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    The Dominican-born Francisco Mejia has started to make a name for himself through his first two pro seasons, but the third year could be when he takes the leap and becomes one of the Cleveland Indians' best prospects.

    In 66 games in the New York-Penn League in 2014, the 19-year-old Mejia slashed .282/.339/.407 as the third-youngest position player in the circuit.

    Although he's not all that big at 5'10" and 175 pounds, Mejia brings a lot of value for being a switch-hitting catcher with a plus throwing arm.

    "Mejia generates plenty of bat speed and should develop average or better power from both sides," as Jim Shonerd of Baseball America wrote of the No. 7 prospect in the system. "His rocket throwing arm might be his loudest tool, garnering some 70 grades on the 20-80 scouting scale."

    With a full-season assignment on tap for Mejia, 2015 will be a big test.

Michael Gettys, OF, San Diego Padres

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    Michael Gettys, who the San Diego Padres drafted out of high school in the second round last June, is a super toolsy outfielder with plus speed and power—when he makes contact. Therein lies the biggest obstacle to Gettys profiling as a regular, as opposed to as a quality fourth outfielder whose defense and wheels would still give him value.

    "Gettys has an 80-grade arm, is a 70-grade runner and shows 65-70 power," writes Law, "but he's never found a swing that worked for him despite several different setups and swing paths; if it clicks, he'll be a monster."

    The good news is, Gettys hit extremely well in his initial dip into pro waters, batting .310/.353/.437 with 16 extra-base hits and 14 stolen bases in the rookie-level Arizona League. Of course, the 19-year-old also struck out 66 times in 233 plate appearances, so he clearly has plenty of work to do.

    The skill set and athleticism, though, could lead to some impressive digits as Gettys tries to find his footing in the low minors in 2015.

Justin Williams, OF, Tampa Bay Rays

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    One of the prospects the Tampa Bay Rays swiped from the Arizona Diamondbacks in exchange for right-hander Jeremy Hellickson this offseason, Justin Williams has hit extremely well—and eerily similar—in his first two pro campaigns.

    In fact, the 19-year-old lefty-swinger posted a .351 batting average in both 2013 and 2014 after being selected in the second round in 2013.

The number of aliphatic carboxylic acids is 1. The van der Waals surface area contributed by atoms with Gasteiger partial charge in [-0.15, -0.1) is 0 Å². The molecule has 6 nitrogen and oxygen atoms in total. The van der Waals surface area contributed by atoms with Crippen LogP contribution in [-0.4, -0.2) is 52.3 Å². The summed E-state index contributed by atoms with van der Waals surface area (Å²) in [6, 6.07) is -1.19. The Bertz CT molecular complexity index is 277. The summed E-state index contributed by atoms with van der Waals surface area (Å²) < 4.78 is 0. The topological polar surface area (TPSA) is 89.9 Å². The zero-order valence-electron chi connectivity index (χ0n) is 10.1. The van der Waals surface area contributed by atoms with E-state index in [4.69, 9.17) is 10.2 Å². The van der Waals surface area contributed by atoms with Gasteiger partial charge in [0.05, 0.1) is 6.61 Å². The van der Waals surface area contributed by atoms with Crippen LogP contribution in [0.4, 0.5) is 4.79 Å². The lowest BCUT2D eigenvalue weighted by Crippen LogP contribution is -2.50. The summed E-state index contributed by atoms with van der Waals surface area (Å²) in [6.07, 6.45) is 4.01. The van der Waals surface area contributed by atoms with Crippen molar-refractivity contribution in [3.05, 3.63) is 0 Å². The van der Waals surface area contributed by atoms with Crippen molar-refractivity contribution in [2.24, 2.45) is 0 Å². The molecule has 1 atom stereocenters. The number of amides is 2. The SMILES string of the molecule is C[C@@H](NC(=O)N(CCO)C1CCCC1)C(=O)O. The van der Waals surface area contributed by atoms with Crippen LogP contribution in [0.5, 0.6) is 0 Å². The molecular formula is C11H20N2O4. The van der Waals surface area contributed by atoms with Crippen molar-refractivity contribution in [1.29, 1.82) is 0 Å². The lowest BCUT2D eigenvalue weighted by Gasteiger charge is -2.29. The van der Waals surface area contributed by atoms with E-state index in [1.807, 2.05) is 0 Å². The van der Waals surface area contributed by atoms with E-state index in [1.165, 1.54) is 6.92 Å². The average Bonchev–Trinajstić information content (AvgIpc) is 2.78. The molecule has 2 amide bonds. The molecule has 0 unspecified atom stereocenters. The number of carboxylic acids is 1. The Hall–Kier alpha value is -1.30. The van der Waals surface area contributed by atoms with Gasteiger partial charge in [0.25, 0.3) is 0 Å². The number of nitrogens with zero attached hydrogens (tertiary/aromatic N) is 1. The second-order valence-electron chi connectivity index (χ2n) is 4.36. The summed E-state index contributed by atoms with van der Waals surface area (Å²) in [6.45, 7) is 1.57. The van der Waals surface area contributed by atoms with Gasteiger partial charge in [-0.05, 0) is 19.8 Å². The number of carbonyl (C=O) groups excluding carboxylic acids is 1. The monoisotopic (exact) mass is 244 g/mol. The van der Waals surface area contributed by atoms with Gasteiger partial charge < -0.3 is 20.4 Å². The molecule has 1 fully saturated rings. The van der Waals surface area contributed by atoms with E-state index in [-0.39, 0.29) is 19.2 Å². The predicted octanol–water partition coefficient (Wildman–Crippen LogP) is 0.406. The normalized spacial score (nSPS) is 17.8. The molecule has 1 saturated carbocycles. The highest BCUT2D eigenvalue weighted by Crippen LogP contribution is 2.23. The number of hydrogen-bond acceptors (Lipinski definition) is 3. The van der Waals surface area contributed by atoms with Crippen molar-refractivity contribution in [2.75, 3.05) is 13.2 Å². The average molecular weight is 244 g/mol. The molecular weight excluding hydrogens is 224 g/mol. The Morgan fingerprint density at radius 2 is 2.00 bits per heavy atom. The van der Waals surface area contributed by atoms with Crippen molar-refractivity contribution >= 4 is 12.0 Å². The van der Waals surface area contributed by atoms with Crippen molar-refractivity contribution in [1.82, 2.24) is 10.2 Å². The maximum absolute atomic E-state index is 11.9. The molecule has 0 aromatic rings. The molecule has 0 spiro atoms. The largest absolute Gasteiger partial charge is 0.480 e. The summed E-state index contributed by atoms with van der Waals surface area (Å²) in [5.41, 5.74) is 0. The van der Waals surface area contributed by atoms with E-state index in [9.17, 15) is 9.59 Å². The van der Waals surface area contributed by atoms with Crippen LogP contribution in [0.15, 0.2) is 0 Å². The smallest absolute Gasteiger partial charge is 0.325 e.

Like most young players drafted out of high school, though, Williams has to improve an aggressive approach that has led to a walk rate barely above 6 percent so far.

    He'll have plenty of opportunity to do just that—and to keep hitting—as he spends 2015 in A-ball while also trying to make a strong first impression in his new organization.

Keone Kela, RHP, Texas Rangers

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    Rob Tringali/Getty Images

    For all the attention that Toronto Blue Jays' camp revelation Miguel Castro has been getting in recent weeks as he tries to crack the roster at age 20, the Texas Rangers have their very own precocious, hard-throwing right-hander who is on the verge of making it to the majors.

    Keone Kela, who will be just 22 in mid-April, arguably has been the Rangers' best arm during spring training, what with 8.1 scoreless frames in which he has allowed just two hits and two walks while whiffing 10. All the more impressive, the 2012 12th-rounder has a 2.54 ERA and 12.2 K/9 for his career—and just 38.2 innings at Double-A on his resume.

    How good has Kela been in March? "Dominating," Rangers skipper Jeff Banister said, per T.R. Sullivan of MLB.com. "His fastball was fresh and his breaking ball was there. He threw strikes. He has done everything we've asked him to do."

    If Kela keeps it up, he might not be long for prospect lists since he'll have graduated to the big leagues.

    Statistics are accurate through Monday, March 30 and courtesy of MLB.comBaseball-Reference.com and FanGraphs unless otherwise noted.

    To talk baseball or fantasy baseball, check in with me on Twitter:@JayCat11